Crowdsourced funding opportunities via Kickstarter, Patreon, and GoFundMe have removed many structural roadblocks for people to access capital quickly and conveniently. But they’ve also lowered the barrier to entry for many very old scams. So how do you tell the difference between a great cause or project to contribute to and a digital confidence scam? What’s outright fraudulent, and what’s just a company with poor organizational skills? Let us take a look at pitfalls on two crowdfunding platforms.
Gofundme.com primarily serves personal projects and donation pages, or other campaigns that otherwise don’t fit the more common commercial model found on Kickstarter. Funding requests cover a wide range of needs, from community sports groups to disaster relief, to education and medical care (for US users). It sounds like a great use of crowdfunding, but when it comes to fraud, things start to get a little iffy. Here’s what GoFundMe’s terms of service (ToS) have to say about its giving campaigns.
GoFundMe has no control over the conduct of, or any information provided by, a Campaign Organizer or a Charity, and GoFundMe hereby disclaims all liability in this regard to the fullest extent permitted by applicable law.
So as far as they’re concerned, buyer beware. But as a platform, they do have some minimal obligations, as well as some additional rules to not run afoul of some onerous regulations. To summarize their ToS, here’s what you can’t raise money for:
Any financial product
But wait a minute – how can fraud be on the list if they say they won’t vet campaigns? Because these categories largely are about liability and are included to absolve the platform of after-the-fact responsibility. The first four categories can place GoFundMe under regulatory scrutiny, however, and are most likely patrolled by counter-fraud algorithms. If you’d like to know what GoFundMe considers fraud, you can go to their page on the subject, which oddly does not say anything on the matter. They do have a fraud report form, but it requires proof of intentional deception on the part of the organizer. You can go to gofraudme.com for examples of how difficult that is.
Kickstarter does a little bit better regarding fraud, requiring that the creators have an actual production plan and prototype to show backers, and prohibits an extensive list of backer rewards. Most important is the list of creator requirements, in particular:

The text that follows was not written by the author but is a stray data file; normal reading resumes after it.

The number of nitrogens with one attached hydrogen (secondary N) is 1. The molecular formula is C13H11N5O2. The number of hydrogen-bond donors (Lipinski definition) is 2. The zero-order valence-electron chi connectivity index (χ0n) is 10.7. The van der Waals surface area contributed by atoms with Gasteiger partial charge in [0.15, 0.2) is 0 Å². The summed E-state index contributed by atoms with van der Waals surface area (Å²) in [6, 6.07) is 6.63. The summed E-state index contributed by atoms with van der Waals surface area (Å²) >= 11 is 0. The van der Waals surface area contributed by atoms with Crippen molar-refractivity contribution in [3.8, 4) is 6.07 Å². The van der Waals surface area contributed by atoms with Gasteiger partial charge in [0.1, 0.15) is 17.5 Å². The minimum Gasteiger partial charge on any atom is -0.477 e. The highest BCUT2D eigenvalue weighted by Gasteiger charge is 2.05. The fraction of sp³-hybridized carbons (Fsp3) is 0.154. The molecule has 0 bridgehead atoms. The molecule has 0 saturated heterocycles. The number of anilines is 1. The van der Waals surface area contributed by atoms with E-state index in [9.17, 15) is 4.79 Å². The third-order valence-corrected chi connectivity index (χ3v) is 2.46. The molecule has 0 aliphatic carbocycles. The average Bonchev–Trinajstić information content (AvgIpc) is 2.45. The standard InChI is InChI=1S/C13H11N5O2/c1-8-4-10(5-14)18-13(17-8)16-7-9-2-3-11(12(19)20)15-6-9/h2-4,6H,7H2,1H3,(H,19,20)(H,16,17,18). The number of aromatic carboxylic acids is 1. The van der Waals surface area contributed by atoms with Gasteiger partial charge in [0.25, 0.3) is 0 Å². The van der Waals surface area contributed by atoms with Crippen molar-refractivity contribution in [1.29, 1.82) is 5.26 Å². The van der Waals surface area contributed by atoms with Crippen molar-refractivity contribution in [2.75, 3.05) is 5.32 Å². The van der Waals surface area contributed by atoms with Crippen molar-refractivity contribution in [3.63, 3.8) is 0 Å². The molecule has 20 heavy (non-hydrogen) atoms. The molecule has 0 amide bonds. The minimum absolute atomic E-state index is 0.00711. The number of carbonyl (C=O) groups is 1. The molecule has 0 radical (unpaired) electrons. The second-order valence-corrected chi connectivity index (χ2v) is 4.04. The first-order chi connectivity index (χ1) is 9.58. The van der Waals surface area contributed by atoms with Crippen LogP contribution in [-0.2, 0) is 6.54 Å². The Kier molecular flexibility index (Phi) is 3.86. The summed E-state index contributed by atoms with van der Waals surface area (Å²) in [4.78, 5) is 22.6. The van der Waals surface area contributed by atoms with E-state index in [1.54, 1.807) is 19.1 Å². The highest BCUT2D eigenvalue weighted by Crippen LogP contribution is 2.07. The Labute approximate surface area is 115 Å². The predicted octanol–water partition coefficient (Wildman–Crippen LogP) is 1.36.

You [must] have an address, bank account, and government-issued ID based in the country that you’re creating a project in.**
This single requirement raises the barrier to entry for most scammers and gives Kickstarter tools to track and permanently deal with scams that make it into the platform. Further, they claim to vet projects to make sure they meet with company guidelines before they go live. This is great for the vast majority of online scams that are blatantly fraudulent. Their track record on projects whose vetting require domain expertise is considerably worse.
SecuritySnakeOil.Org is a site devoted to scammy information security projects on Kickstarter. Most of the projects on review combine open source hardware or software, expansive marketing claims, and entry level security flaws. From “unhackable” routers made from a Raspberry Pi running a years old build of Debian, to products that advertise “A custom operative system (OS) to avoid hacking”, what most of these share is an inability to vet them properly with a lack of domain expertise. That is, if you don’t know anything about the field, you would have difficulty evaluating their marketing claims, and the project creators don’t do a lot to help.
Even more legitimate projects, such as this Wi-Fi router with a built in VPN that blocks ads at the perimeter (Neat!), provides no details about any specific technology used in the product. So without adequate, accessible information on what you’re backing, how can you possibly make a safe choice?
What to do about it
Both GoFundMe and Kickstarter offer organizers the ability to link their Facebook account to their pitch. For GoFundMe, this allows you to see if the organizer is, in fact, someone connected to the cause and in a reasonable position to get the funds to the right place. For Kickstarter, Facebook can provide a name to look up an organizer’s employment history (or lack thereof.) But a better question to ask for a project involving an actual product would be this: Are the owner’s claims physically possible?
And lastly, the question that has protected people from fraud for time immemorial: Is this too good to be true?
The post Crowdsourced fraud and kickstarted scams appeared first on Malwarebytes Labs.
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